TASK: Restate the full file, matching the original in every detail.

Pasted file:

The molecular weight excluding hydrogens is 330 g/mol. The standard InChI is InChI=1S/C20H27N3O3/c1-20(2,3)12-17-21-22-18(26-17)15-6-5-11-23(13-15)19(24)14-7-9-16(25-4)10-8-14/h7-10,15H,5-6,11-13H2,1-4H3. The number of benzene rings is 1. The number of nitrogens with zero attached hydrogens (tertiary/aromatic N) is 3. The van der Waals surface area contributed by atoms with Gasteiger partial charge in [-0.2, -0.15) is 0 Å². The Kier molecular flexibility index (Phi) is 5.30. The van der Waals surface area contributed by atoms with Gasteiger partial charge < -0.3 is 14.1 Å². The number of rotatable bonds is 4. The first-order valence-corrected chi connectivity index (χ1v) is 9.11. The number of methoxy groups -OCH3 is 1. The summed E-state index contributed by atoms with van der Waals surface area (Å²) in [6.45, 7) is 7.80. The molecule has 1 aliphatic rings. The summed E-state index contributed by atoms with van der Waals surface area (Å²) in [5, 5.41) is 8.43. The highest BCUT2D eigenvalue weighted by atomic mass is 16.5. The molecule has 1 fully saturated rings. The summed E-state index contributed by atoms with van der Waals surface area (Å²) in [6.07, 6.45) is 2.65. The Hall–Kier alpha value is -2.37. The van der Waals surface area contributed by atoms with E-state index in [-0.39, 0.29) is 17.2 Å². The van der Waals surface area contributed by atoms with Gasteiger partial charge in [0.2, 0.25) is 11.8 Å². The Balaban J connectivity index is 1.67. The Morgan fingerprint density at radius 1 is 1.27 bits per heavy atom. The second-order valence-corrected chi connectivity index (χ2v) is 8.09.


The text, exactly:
The molecular weight excluding hydrogens is 330 g/mol. The standard InChI is InChI=1S/C20H27N3O3/c1-20(2,3)12-17-21-22-18(26-17)15-6-5-11-23(13-15)19(24)14-7-9-16(25-4)10-8-14/h7-10,15H,5-6,11-13H2,1-4H3. The number of benzene rings is 1. The number of nitrogens with zero attached hydrogens (tertiary/aromatic N) is 3. The van der Waals surface area contributed by atoms with Gasteiger partial charge in [-0.2, -0.15) is 0 Å². The Kier molecular flexibility index (Phi) is 5.30. The van der Waals surface area contributed by atoms with Gasteiger partial charge < -0.3 is 14.1 Å². The number of rotatable bonds is 4. The first-order valence-corrected chi connectivity index (χ1v) is 9.11. The number of methoxy groups -OCH3 is 1. The summed E-state index contributed by atoms with van der Waals surface area (Å²) in [6.45, 7) is 7.80. The molecule has 1 aliphatic rings. The summed E-state index contributed by atoms with van der Waals surface area (Å²) in [5, 5.41) is 8.43. The highest BCUT2D eigenvalue weighted by atomic mass is 16.5. The molecule has 1 fully saturated rings. The summed E-state index contributed by atoms with van der Waals surface area (Å²) in [6.07, 6.45) is 2.65. The Hall–Kier alpha value is -2.37. The van der Waals surface area contributed by atoms with E-state index in [-0.39, 0.29) is 17.2 Å². The van der Waals surface area contributed by atoms with Gasteiger partial charge in [0.2, 0.25) is 11.8 Å². The Balaban J connectivity index is 1.67. The Morgan fingerprint density at radius 1 is 1.27 bits per heavy atom. The second-order valence-corrected chi connectivity index (χ2v) is 8.09.